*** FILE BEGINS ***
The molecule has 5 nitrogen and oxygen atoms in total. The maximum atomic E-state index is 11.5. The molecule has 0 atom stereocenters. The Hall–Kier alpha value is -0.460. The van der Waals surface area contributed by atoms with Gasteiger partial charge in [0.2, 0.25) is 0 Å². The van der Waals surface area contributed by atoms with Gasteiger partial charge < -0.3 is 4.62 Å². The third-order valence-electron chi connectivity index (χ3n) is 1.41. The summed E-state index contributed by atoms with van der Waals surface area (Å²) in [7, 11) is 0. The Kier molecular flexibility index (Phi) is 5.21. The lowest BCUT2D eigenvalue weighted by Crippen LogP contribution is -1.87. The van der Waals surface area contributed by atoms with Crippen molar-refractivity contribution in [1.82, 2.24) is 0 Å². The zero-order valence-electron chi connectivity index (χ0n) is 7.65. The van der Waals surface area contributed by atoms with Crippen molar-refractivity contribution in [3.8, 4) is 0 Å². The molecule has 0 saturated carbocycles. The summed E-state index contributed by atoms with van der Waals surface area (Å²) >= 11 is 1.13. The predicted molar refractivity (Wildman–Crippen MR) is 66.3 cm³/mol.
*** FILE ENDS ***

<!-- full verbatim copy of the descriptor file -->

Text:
The molecule has 5 nitrogen and oxygen atoms in total. The maximum atomic E-state index is 11.5. The molecule has 0 atom stereocenters. The Hall–Kier alpha value is -0.460. The van der Waals surface area contributed by atoms with Gasteiger partial charge in [0.2, 0.25) is 0 Å². The van der Waals surface area contributed by atoms with Gasteiger partial charge < -0.3 is 4.62 Å². The third-order valence-electron chi connectivity index (χ3n) is 1.41. The summed E-state index contributed by atoms with van der Waals surface area (Å²) in [7, 11) is 0. The Kier molecular flexibility index (Phi) is 5.21. The lowest BCUT2D eigenvalue weighted by Crippen LogP contribution is -1.87. The van der Waals surface area contributed by atoms with Crippen molar-refractivity contribution in [1.82, 2.24) is 0 Å². The zero-order valence-electron chi connectivity index (χ0n) is 7.65. The van der Waals surface area contributed by atoms with Crippen molar-refractivity contribution in [3.8, 4) is 0 Å². The molecule has 0 saturated carbocycles. The summed E-state index contributed by atoms with van der Waals surface area (Å²) >= 11 is 1.13. The predicted molar refractivity (Wildman–Crippen MR) is 66.3 cm³/mol.